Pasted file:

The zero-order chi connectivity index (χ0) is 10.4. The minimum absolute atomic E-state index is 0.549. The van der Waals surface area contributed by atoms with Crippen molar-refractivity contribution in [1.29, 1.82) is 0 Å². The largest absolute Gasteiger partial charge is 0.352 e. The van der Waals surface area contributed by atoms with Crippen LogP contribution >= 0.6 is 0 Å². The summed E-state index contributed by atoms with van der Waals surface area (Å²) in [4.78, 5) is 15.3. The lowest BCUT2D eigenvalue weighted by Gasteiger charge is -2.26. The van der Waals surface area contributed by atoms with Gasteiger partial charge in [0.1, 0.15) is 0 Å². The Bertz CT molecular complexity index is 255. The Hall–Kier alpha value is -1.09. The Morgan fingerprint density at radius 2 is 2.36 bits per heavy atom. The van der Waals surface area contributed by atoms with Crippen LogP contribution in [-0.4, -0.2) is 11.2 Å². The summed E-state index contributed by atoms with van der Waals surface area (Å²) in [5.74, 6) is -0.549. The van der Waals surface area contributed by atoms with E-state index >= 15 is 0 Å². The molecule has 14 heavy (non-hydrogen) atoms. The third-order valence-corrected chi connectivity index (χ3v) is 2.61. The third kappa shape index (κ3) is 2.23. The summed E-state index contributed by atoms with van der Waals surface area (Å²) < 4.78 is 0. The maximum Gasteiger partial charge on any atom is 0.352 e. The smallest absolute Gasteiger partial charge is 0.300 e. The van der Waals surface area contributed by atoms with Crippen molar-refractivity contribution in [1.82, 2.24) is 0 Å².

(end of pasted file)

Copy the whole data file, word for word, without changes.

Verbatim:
The zero-order chi connectivity index (χ0) is 10.4. The minimum absolute atomic E-state index is 0.549. The van der Waals surface area contributed by atoms with Crippen molar-refractivity contribution in [1.29, 1.82) is 0 Å². The largest absolute Gasteiger partial charge is 0.352 e. The van der Waals surface area contributed by atoms with Crippen LogP contribution >= 0.6 is 0 Å². The summed E-state index contributed by atoms with van der Waals surface area (Å²) in [4.78, 5) is 15.3. The lowest BCUT2D eigenvalue weighted by Gasteiger charge is -2.26. The van der Waals surface area contributed by atoms with Gasteiger partial charge in [0.1, 0.15) is 0 Å². The Bertz CT molecular complexity index is 255. The Hall–Kier alpha value is -1.09. The Morgan fingerprint density at radius 2 is 2.36 bits per heavy atom. The van der Waals surface area contributed by atoms with Crippen LogP contribution in [-0.4, -0.2) is 11.2 Å². The summed E-state index contributed by atoms with van der Waals surface area (Å²) in [5.74, 6) is -0.549. The van der Waals surface area contributed by atoms with E-state index >= 15 is 0 Å². The molecule has 14 heavy (non-hydrogen) atoms. The third-order valence-corrected chi connectivity index (χ3v) is 2.61. The third kappa shape index (κ3) is 2.23. The summed E-state index contributed by atoms with van der Waals surface area (Å²) < 4.78 is 0. The maximum Gasteiger partial charge on any atom is 0.352 e. The smallest absolute Gasteiger partial charge is 0.300 e. The van der Waals surface area contributed by atoms with Crippen molar-refractivity contribution in [1.82, 2.24) is 0 Å².